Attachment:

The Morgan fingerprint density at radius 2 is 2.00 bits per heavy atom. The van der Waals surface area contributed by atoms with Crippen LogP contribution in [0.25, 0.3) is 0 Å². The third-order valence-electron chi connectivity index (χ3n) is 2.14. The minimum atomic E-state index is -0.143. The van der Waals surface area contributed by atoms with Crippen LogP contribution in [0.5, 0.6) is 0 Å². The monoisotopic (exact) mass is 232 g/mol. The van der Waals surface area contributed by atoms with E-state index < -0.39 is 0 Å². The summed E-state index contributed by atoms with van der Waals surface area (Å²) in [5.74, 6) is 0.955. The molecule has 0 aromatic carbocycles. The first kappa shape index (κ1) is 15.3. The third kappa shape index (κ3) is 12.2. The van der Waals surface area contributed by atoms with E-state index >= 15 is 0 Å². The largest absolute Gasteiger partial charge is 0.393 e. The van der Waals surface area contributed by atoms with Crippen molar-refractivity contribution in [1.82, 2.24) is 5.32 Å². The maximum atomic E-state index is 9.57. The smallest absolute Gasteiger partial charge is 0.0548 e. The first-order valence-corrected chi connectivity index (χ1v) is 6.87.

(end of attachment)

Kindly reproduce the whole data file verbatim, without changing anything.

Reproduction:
The Morgan fingerprint density at radius 2 is 2.00 bits per heavy atom. The van der Waals surface area contributed by atoms with Crippen LogP contribution in [0.25, 0.3) is 0 Å². The third-order valence-electron chi connectivity index (χ3n) is 2.14. The minimum atomic E-state index is -0.143. The van der Waals surface area contributed by atoms with Crippen LogP contribution in [0.5, 0.6) is 0 Å². The monoisotopic (exact) mass is 232 g/mol. The van der Waals surface area contributed by atoms with E-state index < -0.39 is 0 Å². The summed E-state index contributed by atoms with van der Waals surface area (Å²) in [5.74, 6) is 0.955. The molecule has 0 aromatic carbocycles. The first kappa shape index (κ1) is 15.3. The third kappa shape index (κ3) is 12.2. The van der Waals surface area contributed by atoms with E-state index >= 15 is 0 Å². The largest absolute Gasteiger partial charge is 0.393 e. The van der Waals surface area contributed by atoms with Crippen molar-refractivity contribution in [1.82, 2.24) is 5.32 Å². The maximum atomic E-state index is 9.57. The smallest absolute Gasteiger partial charge is 0.0548 e. The first-order valence-corrected chi connectivity index (χ1v) is 6.87.